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Religious Tolerance logo

Ritual abuse, Satanic ritual abuse (SRA),
multiple personality disorder (MPD),
recovered memory therapy (RMT), etc.

News items, from the year 2008

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News items:

bullet2008-JUN-18: MT: Allegations of SRA surface from the 1980s: In 2005, Leon Lloyd Whitcher, 46, was charged with raping of two girls between 1987 and 1989. He admitted raping one of the plaintiffs who was 7-years-old at the time. One of his demands during the abuse was that she dance naked on a star -- presumably a pentagram. Prosecutors agreed to dismiss the second charge as part of a plea bargain in which he was given a 30 year suspended prison sentence for felony sexual intercourse.

In an earlier case, he had been convicted of raping a 13-year-old girl who stated that he gave her alcohol and a black robe, and had raped her on a pentagram that was painted on the floor of a house outside Shepherd, MT.

Details of the abuse were not reported in the media. The case was complicated by statements from two girls two decades ago in which they denied being victims of sexual abuse. One of the girls testified in court that the "Satanic" paraphernalia associated with Whitcher was really only Halloween decorations. Yellowstone County lead prosecutor Ann-Marie McKittrick said: "This woman's memory is very sketchy. She was a little girl, and she just has flashes of things happening. And some of the evidence is long gone."

These cases appear similar to three UK cases that ocurred between 1988 and 1991. They were examined by Professor Jean La Fontaine in a national study of ritual abuse in England. The study found that the child molesters pretended to be Satanists in order to better control their child victims. In addition, the perpetrators believed that a victim reporting Satanic ritual abuse might not be believed. The perpetrators were found to not be Satanists.
 
bullet2008-JUL-30: Paranormal powers to be evaluated: Colin A Ross, MD, an author, psychiatrist, and leading advocate of multiple personality disorder claims that he has a superpower. He believes that he can send a beam of energy from his eyes that will generate a tone in an audio system. 3 He has applied to win a the James Randi Educational Foundation  prize of $1 million for anyone who can prove a paranormal power. The first step is for Dr. Ross and the Foundation personnel to jointly develop a test protocol to prove or disprove his ability.

The Wall Street Journal states:

"Dr. Ross, founder of the Colin A. Ross Institute, is the author of over 135 scientific papers and 18 books, many of them dealing with psychological trauma and multiple personality disorder. He has spoken to mental health professionals throughout North America, as well as in Europe, China, Australia and New Zealand, including several conference presentations on energy fields. In a forthcoming book entitled Human Energy Fields, Dr. Ross explains a new science and medicine of human energy fields in detail."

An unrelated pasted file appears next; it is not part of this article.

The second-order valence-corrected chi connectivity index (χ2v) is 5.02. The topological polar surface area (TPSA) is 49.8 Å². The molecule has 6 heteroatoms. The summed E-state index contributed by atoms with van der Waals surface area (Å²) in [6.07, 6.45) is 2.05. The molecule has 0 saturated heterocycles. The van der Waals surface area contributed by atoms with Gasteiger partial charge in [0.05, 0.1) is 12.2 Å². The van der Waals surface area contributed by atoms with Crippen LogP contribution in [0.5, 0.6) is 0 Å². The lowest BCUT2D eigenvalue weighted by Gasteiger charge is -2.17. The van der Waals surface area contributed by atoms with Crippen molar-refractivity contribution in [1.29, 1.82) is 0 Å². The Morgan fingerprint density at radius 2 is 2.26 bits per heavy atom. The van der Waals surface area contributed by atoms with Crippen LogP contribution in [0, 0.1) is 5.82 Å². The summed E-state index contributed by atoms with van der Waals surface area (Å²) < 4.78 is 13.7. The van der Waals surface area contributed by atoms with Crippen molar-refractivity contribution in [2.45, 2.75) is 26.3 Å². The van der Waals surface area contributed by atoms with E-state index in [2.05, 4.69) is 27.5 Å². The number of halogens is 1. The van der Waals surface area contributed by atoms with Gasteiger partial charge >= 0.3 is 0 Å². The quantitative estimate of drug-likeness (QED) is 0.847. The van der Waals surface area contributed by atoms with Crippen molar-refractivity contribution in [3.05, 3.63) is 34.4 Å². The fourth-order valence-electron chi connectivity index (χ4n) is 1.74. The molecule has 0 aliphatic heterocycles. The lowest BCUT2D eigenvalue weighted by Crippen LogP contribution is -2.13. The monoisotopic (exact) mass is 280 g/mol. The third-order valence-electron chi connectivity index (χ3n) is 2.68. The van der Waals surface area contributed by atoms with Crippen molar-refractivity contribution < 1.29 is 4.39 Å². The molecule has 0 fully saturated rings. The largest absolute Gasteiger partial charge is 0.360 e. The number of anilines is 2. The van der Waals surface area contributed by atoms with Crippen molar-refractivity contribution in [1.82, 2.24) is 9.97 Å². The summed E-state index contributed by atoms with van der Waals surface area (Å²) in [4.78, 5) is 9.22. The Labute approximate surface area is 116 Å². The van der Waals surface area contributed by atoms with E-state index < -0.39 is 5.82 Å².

" 'Once this energy is identified and captured, as I have done, then it can be studied and used for many applications in medicine and other fields,  said Dr. Ross."

"Dr. Ross plans to use the $1 Million to develop scanning equipment for medical use and to carry out research on therapeutic uses of human energy fields." 4

There have been many attempts in the past, ranging from therapeutic touch practitioner who believe that they can feel energy radiating from bodies, to a European who claimed that he could see objects even though blindfolded. All have failed.
 

bullet2008-SEP-10: UK: Studies of false memories: Three months after the Tavistock Square terrorist bombing in London, Dr. James Ost, a psychologist at the University of Portsmouth, gave questionnaires to 300 students -- half British and half Swedish -- to determine their memories of the event. He asked the students what they remembered about the TV coverage of the event, about TV images of the bus exploding, and about a computer reconstruction of the event. In reality, there was no video coverage of the explosion itself and no reconstruction. Yet 40% of the British subjects recalled the former and 28% recalled the latter. The equivalent data for the Swedish subjects were 16% and 6%.

Dr. Ost said: "Taken as a whole, this is further evidence that our memories are not perfect. They are not like a videotape you can rewind and replay for perfect recall. Because of this, memory alone is not reliable enough to form the basis of legal decisions."

References:

The following information sources were used to prepare and update the above essay. The hyperlinks are not necessarily still active today.

  1. Greg Tuttle, "Prosecutors say difficult rape case led to deal," Billings Gazette, 2008-MAR-20, at: http://www.billingsgazette.net/
  2. Greg Tuttle, "Deal made in '80s rape case," Billings Gazette, 2008-JUN-19, at: http://www.billingsgazette.net/
  3. The home page of the James Randi Educational Foundation is at http://www.randi.org .
  4. "Dallas Psychiatrist's Paranormal Abilities to Be Tested by Noted Debunker James Randi Dr. Colin Ross Can Send a Beam of Energy From His Eyes; Aims for $1 Million Prize," Wall Street Journal, 2008-JUL-30, at: http://www.marketwatch.com/
  5. James Randerson, "Study shows how false memories rerun 7/7 film that never existed," The Guardian, 2008-SEP-10.

Copyright 2008 & 2009 by Ontario Consultants on Religious Tolerance.
Latest update: 2009-JAN-27
Author: B.A. Robinson

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